An Employer is not likely to make you a job offer until all of his/her concerns about your ability to do the job are fully resolved. You should keep one goal foremost when you interview for a job – giving the Interviewer the confidence that you have the ability to do the job well.
An Interviewer who is aware of your disability may have real concerns about how it may affect your ability to carry out the job duties. They may be awkward or unsure of how to ask you the kinds of questions that would help to resolve these concerns. Yet, if those concerns are not addressed, they will never make you the job offer.
Not all employers are well-versed in the ADA. Those that are will know that they are not allowed to ask you disability-specific questions. For instance, if you have only one arm and the job requires placing bulky items on shelves up to six feet high, the interviewer might be concerned about your ability to do that part of the job. They may have no idea how to speak to you about that. (An employer wee-versed in the ADA would simply ask you to demonstrate or describe how he/she would perform this function, with or without an accommodation.) If need be, take it upon yourself to guess what the Interviewer’s concerns may be – and to explain how you can accomplish all of the tasks related to the job.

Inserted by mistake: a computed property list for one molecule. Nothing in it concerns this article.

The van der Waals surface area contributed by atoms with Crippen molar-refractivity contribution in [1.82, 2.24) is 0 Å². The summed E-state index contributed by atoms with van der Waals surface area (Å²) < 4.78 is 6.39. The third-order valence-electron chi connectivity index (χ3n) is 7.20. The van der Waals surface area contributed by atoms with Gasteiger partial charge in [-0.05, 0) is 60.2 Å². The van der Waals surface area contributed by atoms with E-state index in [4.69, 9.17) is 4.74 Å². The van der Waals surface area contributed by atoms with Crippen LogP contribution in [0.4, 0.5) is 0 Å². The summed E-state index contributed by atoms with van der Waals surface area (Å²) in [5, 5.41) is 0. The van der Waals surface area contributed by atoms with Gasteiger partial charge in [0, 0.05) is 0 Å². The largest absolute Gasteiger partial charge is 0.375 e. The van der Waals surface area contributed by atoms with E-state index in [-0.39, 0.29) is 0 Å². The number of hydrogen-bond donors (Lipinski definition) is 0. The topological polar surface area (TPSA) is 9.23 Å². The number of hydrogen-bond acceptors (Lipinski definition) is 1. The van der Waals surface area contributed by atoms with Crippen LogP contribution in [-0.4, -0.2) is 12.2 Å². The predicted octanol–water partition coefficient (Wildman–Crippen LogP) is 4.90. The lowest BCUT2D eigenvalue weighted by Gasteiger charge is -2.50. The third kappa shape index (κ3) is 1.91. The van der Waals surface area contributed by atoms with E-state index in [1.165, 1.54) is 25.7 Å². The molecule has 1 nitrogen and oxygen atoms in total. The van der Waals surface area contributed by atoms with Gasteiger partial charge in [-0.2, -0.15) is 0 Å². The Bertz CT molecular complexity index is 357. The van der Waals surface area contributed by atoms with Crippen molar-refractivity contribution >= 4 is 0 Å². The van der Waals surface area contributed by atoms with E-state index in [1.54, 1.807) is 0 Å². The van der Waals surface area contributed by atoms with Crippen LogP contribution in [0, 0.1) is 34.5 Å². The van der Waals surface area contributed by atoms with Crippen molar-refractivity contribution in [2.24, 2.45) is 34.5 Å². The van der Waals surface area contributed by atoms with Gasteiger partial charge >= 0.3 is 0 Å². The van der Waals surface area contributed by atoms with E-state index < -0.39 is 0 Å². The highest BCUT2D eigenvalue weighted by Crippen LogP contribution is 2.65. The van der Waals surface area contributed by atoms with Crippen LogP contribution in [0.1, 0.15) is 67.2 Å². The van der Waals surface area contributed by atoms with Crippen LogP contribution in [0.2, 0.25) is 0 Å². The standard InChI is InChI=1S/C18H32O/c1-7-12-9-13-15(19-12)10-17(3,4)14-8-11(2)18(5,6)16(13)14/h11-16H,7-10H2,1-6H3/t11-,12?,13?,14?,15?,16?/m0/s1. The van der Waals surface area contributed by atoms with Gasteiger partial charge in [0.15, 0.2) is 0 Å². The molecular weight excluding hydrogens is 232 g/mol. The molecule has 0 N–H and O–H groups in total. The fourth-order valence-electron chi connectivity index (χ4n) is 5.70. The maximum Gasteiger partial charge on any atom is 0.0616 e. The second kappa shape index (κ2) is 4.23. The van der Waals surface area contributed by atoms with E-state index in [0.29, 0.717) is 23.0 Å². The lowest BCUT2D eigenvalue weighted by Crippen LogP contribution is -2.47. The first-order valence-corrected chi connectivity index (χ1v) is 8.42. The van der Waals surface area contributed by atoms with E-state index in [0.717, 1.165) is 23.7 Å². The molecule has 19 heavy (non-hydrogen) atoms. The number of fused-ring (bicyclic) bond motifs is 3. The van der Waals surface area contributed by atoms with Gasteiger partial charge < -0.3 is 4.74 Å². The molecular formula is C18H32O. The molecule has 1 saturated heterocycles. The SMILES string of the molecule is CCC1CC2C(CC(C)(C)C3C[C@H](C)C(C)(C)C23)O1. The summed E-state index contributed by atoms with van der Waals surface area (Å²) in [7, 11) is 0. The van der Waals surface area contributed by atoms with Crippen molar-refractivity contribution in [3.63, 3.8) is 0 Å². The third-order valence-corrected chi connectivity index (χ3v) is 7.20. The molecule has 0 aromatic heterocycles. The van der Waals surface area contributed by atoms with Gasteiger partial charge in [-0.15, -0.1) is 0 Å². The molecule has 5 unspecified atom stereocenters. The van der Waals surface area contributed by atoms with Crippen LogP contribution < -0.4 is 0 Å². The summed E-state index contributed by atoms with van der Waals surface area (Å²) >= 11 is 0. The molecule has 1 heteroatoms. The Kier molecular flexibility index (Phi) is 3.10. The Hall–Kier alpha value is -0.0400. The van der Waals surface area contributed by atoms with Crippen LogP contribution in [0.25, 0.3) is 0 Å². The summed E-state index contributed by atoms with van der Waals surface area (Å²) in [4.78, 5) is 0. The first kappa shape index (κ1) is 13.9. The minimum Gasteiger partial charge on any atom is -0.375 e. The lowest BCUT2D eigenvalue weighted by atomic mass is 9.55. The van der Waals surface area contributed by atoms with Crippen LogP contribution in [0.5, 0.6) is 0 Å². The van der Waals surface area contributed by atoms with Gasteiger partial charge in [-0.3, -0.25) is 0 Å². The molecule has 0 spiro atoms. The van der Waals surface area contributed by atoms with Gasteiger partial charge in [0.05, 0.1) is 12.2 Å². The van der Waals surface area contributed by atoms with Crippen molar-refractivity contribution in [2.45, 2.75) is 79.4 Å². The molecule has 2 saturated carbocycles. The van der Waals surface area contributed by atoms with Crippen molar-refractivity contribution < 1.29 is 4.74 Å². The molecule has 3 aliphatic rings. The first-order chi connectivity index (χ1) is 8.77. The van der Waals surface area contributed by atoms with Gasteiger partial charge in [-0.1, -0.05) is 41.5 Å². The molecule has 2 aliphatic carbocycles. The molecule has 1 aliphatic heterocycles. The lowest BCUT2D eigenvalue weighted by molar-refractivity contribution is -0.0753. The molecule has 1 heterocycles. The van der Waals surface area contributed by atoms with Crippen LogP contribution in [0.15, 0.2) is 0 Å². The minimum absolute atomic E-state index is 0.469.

I remember once interviewing a young woman who used a wheelchair. The job involved a lot of filing. Our file cabinets were 4 and 5 drawers high. Mentally, I had begun to consider the possibility of converting all the cabinets to 2-drawer units – or making sure that all the files she would need would be in the lower 2 drawers of all the cabinets. Those thoughts were interrupted when she said “You may have some concerns about my ability to use the files in this office. Don’t worry, I can’t walk; but I am able to stand – so it won’t be any problem.”
The Interviewer needs to have confidence in your ability. Confidence is contagious! Take it upon yourself to boldly communicate your confidence in your own abilities. Look for opportunities to bring meaningful anecdotes about yourself into the conversation. They can be work-related or not – as long as they are good examples of your skills and attributes.
I remember interviewing a young man in a wheelchair once. He wove in stories about his post-accident motorcycle trips, hang gliding adventures, etc. By doing that, he left me with little doubt about his ability to overcome any barriers that he might encounter on the job or anywhere else!